this post. Lest that should miscarry, this will inform you that I am at
length arrived within twenty miles of Philadelphia, where I expect
to dine this day. A few days will determine how long I am like to be
detained there;--I think it upon every account best to finish all my
business. The gentlemen have bound themselves to each other by an
engagement upon honor, if nothing is done for our department by New
Year's day, all to resign, and have informed Congress of it: I have
joined in the engagement. If I find I am like to be detained here any
time, it is not improbable I may put my accounts in the hands of the
Commissioners, and, if I can get fresh horses, proceed with Mr. Lee on a
visit to Mrs. Washington at Mount Pleasant in Virginia. Mr. Lee desires
his compliments. Adieu, my love. I am, with the sincerest affection,

"Ever yours."

       *       *       *       *       *

"_Danbury, December 8, 1779_.

"MY DEAR POLLY,

"I am once more returned to dear Danbury, on my way to Boston. I arrived
here about an hour since, and never had a more fatiguing, disagreeable
journey in my life than from Philadelphia here. I expected to have been
in Boston by this time; but two severe storms, and one day waiting for
his Excellency at Morristown, have made me twelve days performing a
journey which according to my usual way of travelling I should have
performed in four. I have, however, no reason to repent my undertaking
this journey.

"If sickness or very bad weather does not prevent, I shall certainly be
home by Christmas, and wish to have all our friends together;--I promise
myself a great deal of happiness, and hope I shall not be disappointed.
Adieu, my love."

       *       *       *       *       *

September 30th, 1780, the Hospital Department was newly organized, and
the office of Deputy Director-General was abolished, and of course the
incumbents of that office were no longer in the hospital service.

Dr. Foster's health was irreparably injured by the fatigues and
exposures he had undergone, and he lingered but a few months longer,
dying on the 27th of February, 1781, in his forty-second year.

One sentence in his will deserves record, as in harmony with the
disinterestedness of his life. After desiring that all debts due him
should be collected as soon as possible after his decease, he adds this
clause: "But I would not have any industrious and really poor persons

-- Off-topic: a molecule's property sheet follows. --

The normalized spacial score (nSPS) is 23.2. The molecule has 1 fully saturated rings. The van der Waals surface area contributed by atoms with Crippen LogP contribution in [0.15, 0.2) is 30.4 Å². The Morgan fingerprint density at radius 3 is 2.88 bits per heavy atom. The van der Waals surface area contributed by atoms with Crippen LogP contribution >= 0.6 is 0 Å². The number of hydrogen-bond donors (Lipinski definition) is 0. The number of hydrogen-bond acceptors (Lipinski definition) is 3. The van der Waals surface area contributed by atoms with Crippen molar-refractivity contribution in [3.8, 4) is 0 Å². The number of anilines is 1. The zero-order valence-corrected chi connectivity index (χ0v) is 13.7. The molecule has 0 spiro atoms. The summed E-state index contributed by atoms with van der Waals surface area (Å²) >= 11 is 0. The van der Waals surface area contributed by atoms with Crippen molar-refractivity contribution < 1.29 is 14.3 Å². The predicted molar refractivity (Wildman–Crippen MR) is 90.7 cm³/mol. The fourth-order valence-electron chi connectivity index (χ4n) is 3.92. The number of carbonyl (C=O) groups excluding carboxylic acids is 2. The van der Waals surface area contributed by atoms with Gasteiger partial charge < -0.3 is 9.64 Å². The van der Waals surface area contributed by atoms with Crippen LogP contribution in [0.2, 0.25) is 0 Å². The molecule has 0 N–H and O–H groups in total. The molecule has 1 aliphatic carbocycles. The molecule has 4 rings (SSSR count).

distressed for this purpose."

The writer of these letters needs no additional eulogy. He sacrificed
all the prospects of his life to give his services in our struggle for
freedom. He, too, was but one of that innumerable multitude who, in
more exalted or in humbler stations, freely gave their exertions, their
wealth, their comfort, and their lives for freedom and right. It is
possible so to linger by the grave of the past as to forget the living
present; but the grateful memory of those who have in their times
contended for truth with self-denial should be ever animating to those
now laboring in the holy warfare, to which, in every age, whether the
outward signs be of peace or strife, God calls the noble of mankind.

  "Therefore bring violets! Yet, if we,
      self-balked,
    Stand still a-strewing violets all the while,
  These had as well not moved, ourselves not
      talked
    Of these."

       *       *       *       *       *


IN THE PINES.


If I were a crow, or, at least, had the faculty of flying with that
swift directness which is proverbially attributed to the corvine tribe,
and were to wing a southwesterly course from the truck of the flag-staff
which rises from the Battery at New York, I should find myself, within a
very short time, about fifty miles from the turbulent city, and hovering
over a region of country as little like the civilized emporium just
quitted as it is well possible to conceive. Not being a crow, however,
nor fitted up with an apparatus for flying,--destitute even of a
balloon,--I am compelled to adopt the means of locomotion which the
bounty of God or the ingenuity of man affords me, and to spend a